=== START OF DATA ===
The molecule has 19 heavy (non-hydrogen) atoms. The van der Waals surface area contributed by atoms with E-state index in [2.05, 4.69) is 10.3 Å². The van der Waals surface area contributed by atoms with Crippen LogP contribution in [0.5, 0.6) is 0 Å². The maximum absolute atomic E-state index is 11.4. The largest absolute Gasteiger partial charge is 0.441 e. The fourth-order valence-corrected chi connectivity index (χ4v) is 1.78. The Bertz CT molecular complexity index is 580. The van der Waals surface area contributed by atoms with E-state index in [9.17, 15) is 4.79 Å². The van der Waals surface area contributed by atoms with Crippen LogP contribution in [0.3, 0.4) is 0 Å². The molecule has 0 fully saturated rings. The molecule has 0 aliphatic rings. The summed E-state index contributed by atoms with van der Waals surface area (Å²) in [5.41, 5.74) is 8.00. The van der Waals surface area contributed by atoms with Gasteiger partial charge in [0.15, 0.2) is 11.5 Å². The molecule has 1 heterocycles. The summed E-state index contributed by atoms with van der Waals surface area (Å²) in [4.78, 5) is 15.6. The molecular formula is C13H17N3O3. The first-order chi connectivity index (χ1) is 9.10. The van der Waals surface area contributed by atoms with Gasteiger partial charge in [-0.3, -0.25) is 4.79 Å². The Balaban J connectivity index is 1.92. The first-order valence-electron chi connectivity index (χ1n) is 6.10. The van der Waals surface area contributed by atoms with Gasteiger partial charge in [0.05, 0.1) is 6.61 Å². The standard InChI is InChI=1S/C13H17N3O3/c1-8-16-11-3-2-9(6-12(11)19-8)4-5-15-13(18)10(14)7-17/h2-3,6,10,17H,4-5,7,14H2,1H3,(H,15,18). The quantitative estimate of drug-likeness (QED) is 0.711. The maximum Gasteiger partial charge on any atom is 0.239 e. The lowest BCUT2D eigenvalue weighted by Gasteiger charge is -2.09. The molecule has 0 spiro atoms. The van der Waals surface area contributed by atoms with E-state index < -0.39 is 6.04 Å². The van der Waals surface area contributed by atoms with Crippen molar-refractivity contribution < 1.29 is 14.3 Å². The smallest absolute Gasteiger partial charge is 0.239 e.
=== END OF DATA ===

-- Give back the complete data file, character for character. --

The molecule has 19 heavy (non-hydrogen) atoms. The van der Waals surface area contributed by atoms with E-state index in [2.05, 4.69) is 10.3 Å². The van der Waals surface area contributed by atoms with Crippen LogP contribution in [0.5, 0.6) is 0 Å². The maximum absolute atomic E-state index is 11.4. The largest absolute Gasteiger partial charge is 0.441 e. The fourth-order valence-corrected chi connectivity index (χ4v) is 1.78. The Bertz CT molecular complexity index is 580. The van der Waals surface area contributed by atoms with E-state index in [9.17, 15) is 4.79 Å². The van der Waals surface area contributed by atoms with Crippen LogP contribution in [0.3, 0.4) is 0 Å². The molecule has 0 fully saturated rings. The molecule has 0 aliphatic rings. The summed E-state index contributed by atoms with van der Waals surface area (Å²) in [5.41, 5.74) is 8.00. The van der Waals surface area contributed by atoms with Gasteiger partial charge in [0.15, 0.2) is 11.5 Å². The molecule has 1 heterocycles. The summed E-state index contributed by atoms with van der Waals surface area (Å²) in [4.78, 5) is 15.6. The molecular formula is C13H17N3O3. The first-order chi connectivity index (χ1) is 9.10. The van der Waals surface area contributed by atoms with Gasteiger partial charge in [-0.3, -0.25) is 4.79 Å². The Balaban J connectivity index is 1.92. The first-order valence-electron chi connectivity index (χ1n) is 6.10. The van der Waals surface area contributed by atoms with Gasteiger partial charge in [0.05, 0.1) is 6.61 Å². The standard InChI is InChI=1S/C13H17N3O3/c1-8-16-11-3-2-9(6-12(11)19-8)4-5-15-13(18)10(14)7-17/h2-3,6,10,17H,4-5,7,14H2,1H3,(H,15,18). The quantitative estimate of drug-likeness (QED) is 0.711. The maximum Gasteiger partial charge on any atom is 0.239 e. The lowest BCUT2D eigenvalue weighted by Gasteiger charge is -2.09. The molecule has 0 spiro atoms. The van der Waals surface area contributed by atoms with E-state index < -0.39 is 6.04 Å². The van der Waals surface area contributed by atoms with Crippen molar-refractivity contribution < 1.29 is 14.3 Å². The smallest absolute Gasteiger partial charge is 0.239 e.